Donor and Women’s Fund board member


Unity Women’s Desk is a ministry of the worldwide Moravian Church with a mission to empower women and girls by coordinating spiritual, financial, and educational resources. During the COVID-19 pandemic, the organization has partnered with Estamos Unidos ministry to help Latina mothers in the Sunnyside neighborhood navigate remote learning for their children and gain foundational technology skills for the future. “In each session, we covered different technology skills such as setting up an email account, learning to use Zoom, and navigating local online services,” said Reverend Angélica Regalado-Cieza. “We also worked with a bilingual staff member from Winston-Salem/Forsyth County Schools and local hospitals to teach moms how to access platforms needed for their child’s education and healthcare.” A grant from The Women’s Fund allowed Unity Women’s Desk to purchase computers, pay instructors, and provide childcare for program participants. “We are so grateful to The Women’s Fund for providing this opportunity! It’s been exciting to see local mothers build confidence in their ability to support their families’ health and education needs,” said Regalado-Cieza.


How can we get there?


We’re proud to call ourselves a community foundation because we work with individuals, groups, and organizations across Forsyth County to build a better future. For more than 100 years, community members have partnered with us to solve pressing issues in Winston-Salem, and their contributions continue to make a lasting impact.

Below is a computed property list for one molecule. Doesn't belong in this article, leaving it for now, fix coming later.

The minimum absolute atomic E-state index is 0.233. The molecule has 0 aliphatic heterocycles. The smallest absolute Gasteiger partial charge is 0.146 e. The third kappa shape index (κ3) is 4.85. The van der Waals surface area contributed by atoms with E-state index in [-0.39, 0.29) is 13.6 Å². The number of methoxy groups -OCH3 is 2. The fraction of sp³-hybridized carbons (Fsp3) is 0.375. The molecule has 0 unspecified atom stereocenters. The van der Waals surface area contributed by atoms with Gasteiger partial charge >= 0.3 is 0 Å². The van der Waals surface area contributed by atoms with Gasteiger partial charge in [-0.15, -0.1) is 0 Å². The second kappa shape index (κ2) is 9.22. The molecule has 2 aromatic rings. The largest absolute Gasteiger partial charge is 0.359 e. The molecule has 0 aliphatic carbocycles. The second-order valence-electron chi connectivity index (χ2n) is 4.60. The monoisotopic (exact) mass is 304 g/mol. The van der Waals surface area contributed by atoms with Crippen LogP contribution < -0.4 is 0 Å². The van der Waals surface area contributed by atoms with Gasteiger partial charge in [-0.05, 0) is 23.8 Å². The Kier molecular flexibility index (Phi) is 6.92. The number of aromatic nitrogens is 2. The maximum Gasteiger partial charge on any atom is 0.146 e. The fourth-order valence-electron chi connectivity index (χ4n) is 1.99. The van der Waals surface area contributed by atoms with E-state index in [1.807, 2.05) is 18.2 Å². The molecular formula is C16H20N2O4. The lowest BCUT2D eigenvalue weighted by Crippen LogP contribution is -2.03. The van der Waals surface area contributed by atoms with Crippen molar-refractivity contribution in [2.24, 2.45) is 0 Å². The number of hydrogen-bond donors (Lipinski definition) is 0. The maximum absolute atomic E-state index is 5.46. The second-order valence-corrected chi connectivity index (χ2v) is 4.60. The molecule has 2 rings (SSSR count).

Support our Community Investments

• Make a donation of any size to support The Next Century Fund, Scholarships, the Black Philanthropy Initiative, The Women’s Fund of Winston-Salem, or Youth Grantmakers in Action



Become a Fundholder

• Set up a Donor-Advised Fund or Designated Fund to support nonprofits that align with your philanthropic goals • Establish an Unrestricted Fund, Field of Interest Fund, or Scholarship Fund to invest directly in local nonprofits and students • Include the Foundation in your will or charitable gift plans

Contact us at or call (336) 725-2382


Share your Time, Talent, and Treasure

• Volunteer with the Black Philanthropy Initiative, The Women’s Fund, or as a Foundation Scholarship Reviewer • Support our nonprofit partners with time, expertise, or donations

Call us at (336) 725-2382 to get connected


Please reach out if you have questions or want to learn more about the work of the Foundation. Moving forward together, we can accomplish our vision of a thriving Forsyth County for all. –the winston-salem foundation’s staff and board

winstonsalemfoundation @wsfoundation wsfoundation

751 West Fourth St, Suite 200 | Winston-Salem, NC 27101 | (336) 725-2382 |